For dignitaries in the 14th century, the title “magister” was given. However, it was not only the officials with nationwide authority who could bear this title, but lesser ones too, such as castellans. Nonetheless, this title was not inheritable, and neither was the honor. Seal usage in the 14th century was not widespread. Seals were only used by officials, and that is why it is hard to detect differentiation within nobility (Kumorovitz 1993). Barons stood out solely because of their wealth and military power. In the first part of the 14th century, the determinative baronial family of the north-eastern part of the country was the Druget family. Philip Druget came to the Hungarian Kingdom from Italy with Charles I of Anjou (1301–1342). He was a loyal follower of the king; thus, he became Palatine—the highest-ranking officer—and received most territories of the late oligarch, Amadeus Aba.He gained donations of perpetual land tenure, primarily in Northeastern Hungary—the counties of Szepes/Zipis/Spiš and Zemplén/Semplin/Zemplín. However, as royal honor, he fulfilled the role of the ispán in seven counties. He was the wealthiest nobleman at the time. He successfully devolved his power to his son William, who eventually also became Palatine until 1342 (Zsoldos 2017).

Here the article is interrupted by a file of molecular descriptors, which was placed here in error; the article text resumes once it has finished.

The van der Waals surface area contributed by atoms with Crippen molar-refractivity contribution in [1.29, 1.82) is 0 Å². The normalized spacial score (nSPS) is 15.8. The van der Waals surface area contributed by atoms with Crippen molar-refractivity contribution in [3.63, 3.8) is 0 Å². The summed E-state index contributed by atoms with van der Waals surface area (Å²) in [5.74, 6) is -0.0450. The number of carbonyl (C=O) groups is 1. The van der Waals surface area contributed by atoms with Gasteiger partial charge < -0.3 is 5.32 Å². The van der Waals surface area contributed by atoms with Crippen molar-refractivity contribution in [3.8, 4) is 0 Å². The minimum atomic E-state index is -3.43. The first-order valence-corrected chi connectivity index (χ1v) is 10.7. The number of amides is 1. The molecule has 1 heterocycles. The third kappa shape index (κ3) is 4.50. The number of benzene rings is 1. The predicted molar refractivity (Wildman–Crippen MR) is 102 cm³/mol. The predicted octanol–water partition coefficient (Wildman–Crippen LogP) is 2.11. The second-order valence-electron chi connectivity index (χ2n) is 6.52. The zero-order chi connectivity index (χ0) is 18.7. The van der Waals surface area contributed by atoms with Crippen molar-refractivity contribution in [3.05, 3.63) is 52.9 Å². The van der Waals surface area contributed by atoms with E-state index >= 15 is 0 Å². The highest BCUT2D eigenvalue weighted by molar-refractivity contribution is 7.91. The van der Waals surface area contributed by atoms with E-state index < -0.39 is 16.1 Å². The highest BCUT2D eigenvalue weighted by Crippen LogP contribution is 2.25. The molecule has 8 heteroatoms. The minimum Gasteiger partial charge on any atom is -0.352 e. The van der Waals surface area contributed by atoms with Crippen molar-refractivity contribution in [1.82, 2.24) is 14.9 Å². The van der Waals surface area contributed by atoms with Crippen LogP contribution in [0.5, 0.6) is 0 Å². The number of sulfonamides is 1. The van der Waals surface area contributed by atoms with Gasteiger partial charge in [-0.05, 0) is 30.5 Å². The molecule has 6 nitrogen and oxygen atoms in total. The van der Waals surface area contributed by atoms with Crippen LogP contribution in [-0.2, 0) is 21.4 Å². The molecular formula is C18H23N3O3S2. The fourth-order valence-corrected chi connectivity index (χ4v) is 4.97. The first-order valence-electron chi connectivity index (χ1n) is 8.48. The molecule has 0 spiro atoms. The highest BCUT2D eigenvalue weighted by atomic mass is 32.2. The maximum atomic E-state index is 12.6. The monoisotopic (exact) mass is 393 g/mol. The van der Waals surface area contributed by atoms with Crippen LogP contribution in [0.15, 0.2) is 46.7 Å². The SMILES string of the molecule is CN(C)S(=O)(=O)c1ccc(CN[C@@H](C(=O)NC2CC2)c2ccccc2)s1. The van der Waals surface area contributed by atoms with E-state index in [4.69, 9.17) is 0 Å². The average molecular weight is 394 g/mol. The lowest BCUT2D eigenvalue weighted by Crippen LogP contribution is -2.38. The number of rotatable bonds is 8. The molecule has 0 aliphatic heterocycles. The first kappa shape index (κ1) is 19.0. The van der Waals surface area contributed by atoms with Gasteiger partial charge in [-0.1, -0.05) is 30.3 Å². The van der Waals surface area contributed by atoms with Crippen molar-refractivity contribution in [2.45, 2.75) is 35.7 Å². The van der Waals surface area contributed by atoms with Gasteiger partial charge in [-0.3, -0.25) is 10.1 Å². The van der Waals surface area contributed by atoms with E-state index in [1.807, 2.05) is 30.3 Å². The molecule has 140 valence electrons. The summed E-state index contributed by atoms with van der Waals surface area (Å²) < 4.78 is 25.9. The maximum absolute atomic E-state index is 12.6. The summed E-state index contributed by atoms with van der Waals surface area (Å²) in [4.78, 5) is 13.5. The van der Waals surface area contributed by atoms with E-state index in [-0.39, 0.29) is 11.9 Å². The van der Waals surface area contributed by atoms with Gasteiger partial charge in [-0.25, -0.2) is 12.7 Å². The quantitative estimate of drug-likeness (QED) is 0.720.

Two thirds of the royal castles fell into private hands following the death of Louis the Great in 1382. This, for the most part, is the result of the donation of the first fifteen years of Sigismund of Luxemburg’s (1387–1437) rule. We can see how the land structure changed in the North Eastern part of the country between 1382 and 1439. Old and new baronial families received castles as perpetual tenure.The wealthiest ones (Garai, Ilsvai, Bebek, Kanizsai, Perényi) possessed between five and fifteen castles. The Bebeks gained significant influence in the region. Then, they were followed by three branches of the Perényi, and later the Rozgonyi family (Engel 1995). This resulted in a sharp increase in financial differences. One single great landholder could have authority over several thousand villein families.In the Sigismund era, barons received the “magnificus” title, while their sons were titled “egregius”. Barons were able to hold their title perpetually, but their sons could not inherit it. Thus, a process had begun, which drove a wedge between noblemen (Fügedi 1970).